Jackie watched in the public gallery and waited for her case to be called. She pleaded guilty to driving over the limit. The magistrate queried the amount she spent on alcohol monthly – due to her illegible scrawl it looked like she had declared it to be £700pm! The duty solicitor mitigated on behalf and she was sentenced the same day.
Why you should have a solicitor for court proceedings, regardless of plea
Jackie felt that a solicitor’s presence was reassuring, gave her support and knew that her interest was being cared for. Jackie felt it was a frightening and intimidating environment and experience.
A solicitor will speak to the Court, Magistrates or Judge and Prosecution on your behalf. They will advise on plea, type of offence, the law and your case’s venue. All of which are things that someone representing themselves may not have thought about, or may feel, for example, unable to approach a prosecutor, particularly if they remain seated at the front of the Court room.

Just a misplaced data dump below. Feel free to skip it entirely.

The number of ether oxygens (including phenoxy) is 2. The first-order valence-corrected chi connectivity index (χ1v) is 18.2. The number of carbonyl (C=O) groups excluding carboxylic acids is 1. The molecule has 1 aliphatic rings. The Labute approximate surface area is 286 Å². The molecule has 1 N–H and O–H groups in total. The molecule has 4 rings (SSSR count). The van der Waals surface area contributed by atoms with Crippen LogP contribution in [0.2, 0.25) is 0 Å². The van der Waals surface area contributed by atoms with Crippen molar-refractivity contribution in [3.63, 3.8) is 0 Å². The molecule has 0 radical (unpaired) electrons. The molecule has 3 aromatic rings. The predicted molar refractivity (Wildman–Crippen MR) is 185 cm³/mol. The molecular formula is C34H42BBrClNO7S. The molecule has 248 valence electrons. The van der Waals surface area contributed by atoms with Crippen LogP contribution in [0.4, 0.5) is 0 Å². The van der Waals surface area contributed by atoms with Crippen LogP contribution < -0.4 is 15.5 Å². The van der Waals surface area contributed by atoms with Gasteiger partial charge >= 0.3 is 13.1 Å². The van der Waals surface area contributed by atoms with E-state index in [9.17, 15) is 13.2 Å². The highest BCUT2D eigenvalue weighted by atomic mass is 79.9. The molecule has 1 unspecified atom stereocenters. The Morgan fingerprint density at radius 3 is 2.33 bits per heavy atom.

A solicitor will consider Jackie’s mental health condition and whether or not this had any impact on her understanding of proceedings. A solicitor would be able to recognise mental health issues and may even be able to obtain a report to assist proceedings. As Jackie has said, it is a very frightening and lonely experience. Jackie was involved in a serious accident, then had to attend police station and court alone. I should imagine she was under a great deal of stress. It is clear to see why she felt that a solicitor was important to her.